When the transfer of knowledge and information occurs between countries, it’s crucial for its economic growth. That’s where, according to Professor Kamil Idris, believes intellectual property comes into play. In recent years, especially with the growth of the economy in technology, there’s been an unparalleled need.
Professor Idris identifies negative consequences to intellectual property as counterfeiting, piracy, and patent applications being processed in an increased amount.
As a result, according to Professor Idris, companies must place greater focus on how to solve these consequences by developing intellectual property using optimal resources and create a team of IP professionals with a handle on the policies. This all must occur in a creative environment that promotes innovation.
Looking at the intellectual property’s infrastructure is what Professor Idris suggests as the first step to consider when combatting IP theft. If a company develops a team or IP professionals skilled in dealing with the challenges of the 21st century, these specialists can build an appropriate infrastructure.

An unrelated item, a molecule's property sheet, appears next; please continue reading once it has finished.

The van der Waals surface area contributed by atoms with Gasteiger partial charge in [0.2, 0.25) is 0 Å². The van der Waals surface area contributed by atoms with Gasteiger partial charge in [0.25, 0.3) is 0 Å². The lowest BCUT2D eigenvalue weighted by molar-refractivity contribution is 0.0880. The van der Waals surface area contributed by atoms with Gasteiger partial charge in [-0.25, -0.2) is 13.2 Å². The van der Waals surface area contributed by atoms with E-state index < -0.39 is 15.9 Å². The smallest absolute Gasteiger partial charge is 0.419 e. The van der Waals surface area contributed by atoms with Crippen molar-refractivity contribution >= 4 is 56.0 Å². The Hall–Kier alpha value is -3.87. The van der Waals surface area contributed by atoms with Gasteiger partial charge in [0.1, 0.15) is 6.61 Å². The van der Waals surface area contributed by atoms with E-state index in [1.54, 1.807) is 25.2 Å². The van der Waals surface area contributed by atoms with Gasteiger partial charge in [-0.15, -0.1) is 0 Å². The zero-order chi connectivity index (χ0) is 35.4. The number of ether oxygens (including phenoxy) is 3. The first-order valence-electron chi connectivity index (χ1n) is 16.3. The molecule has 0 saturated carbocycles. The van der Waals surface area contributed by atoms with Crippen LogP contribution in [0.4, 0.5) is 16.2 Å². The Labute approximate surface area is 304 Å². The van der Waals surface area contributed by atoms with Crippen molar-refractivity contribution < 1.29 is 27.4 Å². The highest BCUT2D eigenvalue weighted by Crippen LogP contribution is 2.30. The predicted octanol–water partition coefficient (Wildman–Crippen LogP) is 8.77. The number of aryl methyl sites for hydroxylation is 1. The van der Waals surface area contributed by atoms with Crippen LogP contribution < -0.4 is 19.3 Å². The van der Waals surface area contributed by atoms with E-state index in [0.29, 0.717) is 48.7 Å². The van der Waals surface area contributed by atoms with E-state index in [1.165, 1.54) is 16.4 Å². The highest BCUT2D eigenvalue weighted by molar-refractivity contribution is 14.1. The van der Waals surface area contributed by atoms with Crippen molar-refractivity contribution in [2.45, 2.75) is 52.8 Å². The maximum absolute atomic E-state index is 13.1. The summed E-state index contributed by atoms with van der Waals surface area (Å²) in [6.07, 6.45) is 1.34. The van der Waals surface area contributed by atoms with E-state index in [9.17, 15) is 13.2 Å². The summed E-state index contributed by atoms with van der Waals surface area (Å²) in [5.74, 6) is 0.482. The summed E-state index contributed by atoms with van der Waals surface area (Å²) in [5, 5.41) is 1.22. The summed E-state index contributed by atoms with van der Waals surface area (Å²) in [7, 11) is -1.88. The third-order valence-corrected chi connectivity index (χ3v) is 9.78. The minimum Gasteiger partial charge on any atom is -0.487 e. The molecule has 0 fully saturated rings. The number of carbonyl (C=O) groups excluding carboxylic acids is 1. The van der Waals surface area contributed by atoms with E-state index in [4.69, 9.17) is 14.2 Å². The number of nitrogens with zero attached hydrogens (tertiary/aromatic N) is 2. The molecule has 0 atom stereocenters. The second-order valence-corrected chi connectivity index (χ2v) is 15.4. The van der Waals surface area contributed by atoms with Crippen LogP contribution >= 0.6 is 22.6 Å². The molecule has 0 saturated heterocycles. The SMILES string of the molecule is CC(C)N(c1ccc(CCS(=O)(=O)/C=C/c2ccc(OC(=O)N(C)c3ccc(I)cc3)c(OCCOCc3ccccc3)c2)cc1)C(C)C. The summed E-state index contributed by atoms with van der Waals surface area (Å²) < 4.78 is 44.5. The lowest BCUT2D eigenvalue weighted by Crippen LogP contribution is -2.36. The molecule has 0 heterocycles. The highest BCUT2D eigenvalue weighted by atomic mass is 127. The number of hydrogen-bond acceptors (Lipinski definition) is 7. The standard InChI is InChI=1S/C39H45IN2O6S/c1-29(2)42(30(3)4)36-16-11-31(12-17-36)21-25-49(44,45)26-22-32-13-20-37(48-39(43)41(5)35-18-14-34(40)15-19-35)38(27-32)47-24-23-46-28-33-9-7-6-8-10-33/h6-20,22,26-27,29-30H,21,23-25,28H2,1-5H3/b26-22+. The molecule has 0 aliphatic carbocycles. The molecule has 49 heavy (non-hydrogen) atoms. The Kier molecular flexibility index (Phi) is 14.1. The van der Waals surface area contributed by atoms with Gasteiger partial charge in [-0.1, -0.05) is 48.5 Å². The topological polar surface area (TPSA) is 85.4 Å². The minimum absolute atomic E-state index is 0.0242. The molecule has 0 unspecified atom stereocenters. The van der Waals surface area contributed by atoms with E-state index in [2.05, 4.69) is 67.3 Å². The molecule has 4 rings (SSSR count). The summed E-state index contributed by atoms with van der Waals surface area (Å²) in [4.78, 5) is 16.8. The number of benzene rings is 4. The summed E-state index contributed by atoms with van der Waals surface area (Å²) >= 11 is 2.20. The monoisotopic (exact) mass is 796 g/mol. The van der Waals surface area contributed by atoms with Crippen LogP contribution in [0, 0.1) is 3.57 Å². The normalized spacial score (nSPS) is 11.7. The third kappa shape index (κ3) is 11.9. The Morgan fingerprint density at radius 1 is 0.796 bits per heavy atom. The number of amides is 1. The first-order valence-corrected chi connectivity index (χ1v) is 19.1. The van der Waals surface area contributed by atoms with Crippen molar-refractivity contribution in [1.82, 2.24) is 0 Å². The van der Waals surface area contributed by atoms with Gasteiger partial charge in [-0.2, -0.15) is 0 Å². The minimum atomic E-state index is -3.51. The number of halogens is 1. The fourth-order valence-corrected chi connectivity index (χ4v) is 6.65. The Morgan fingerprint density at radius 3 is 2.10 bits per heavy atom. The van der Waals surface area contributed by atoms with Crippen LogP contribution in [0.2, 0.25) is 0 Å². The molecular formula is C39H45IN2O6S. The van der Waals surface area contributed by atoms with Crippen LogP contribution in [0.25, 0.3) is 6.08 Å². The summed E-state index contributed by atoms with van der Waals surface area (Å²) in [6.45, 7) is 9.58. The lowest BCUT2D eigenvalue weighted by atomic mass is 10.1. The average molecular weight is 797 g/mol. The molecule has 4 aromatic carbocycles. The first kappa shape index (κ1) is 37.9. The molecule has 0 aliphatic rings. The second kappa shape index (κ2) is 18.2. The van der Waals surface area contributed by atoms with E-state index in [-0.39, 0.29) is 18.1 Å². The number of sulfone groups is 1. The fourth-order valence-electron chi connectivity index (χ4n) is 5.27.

It’s necessary to build these infrastructures to compete in today’s economy, particularly for developing countries. Until developing countries can grasp the importance of intellectual property, it will be at that point they will be able to see advancements in today’s high-tech and globalized world. It’s because of this globalization, Professor Idis notes, that threats to intellectual property continue.
Poor countries are left behind, and developing countries continue facing challenges because richer ones take control when purchasing patents. Professor Idris believes a reformation on intellectual property and international trade agreements are the first steps that are significant toward ensuring every country has access to the liberalization of information and free markets.
It’s possible for countries to educate themselves on intellectual property and, to stay competitive in the current market and economy climate, they must be knowledgeable of these topics. In the developing world, Professor Ibis makes a note about how there’s a great need for education for intellectual property related topics.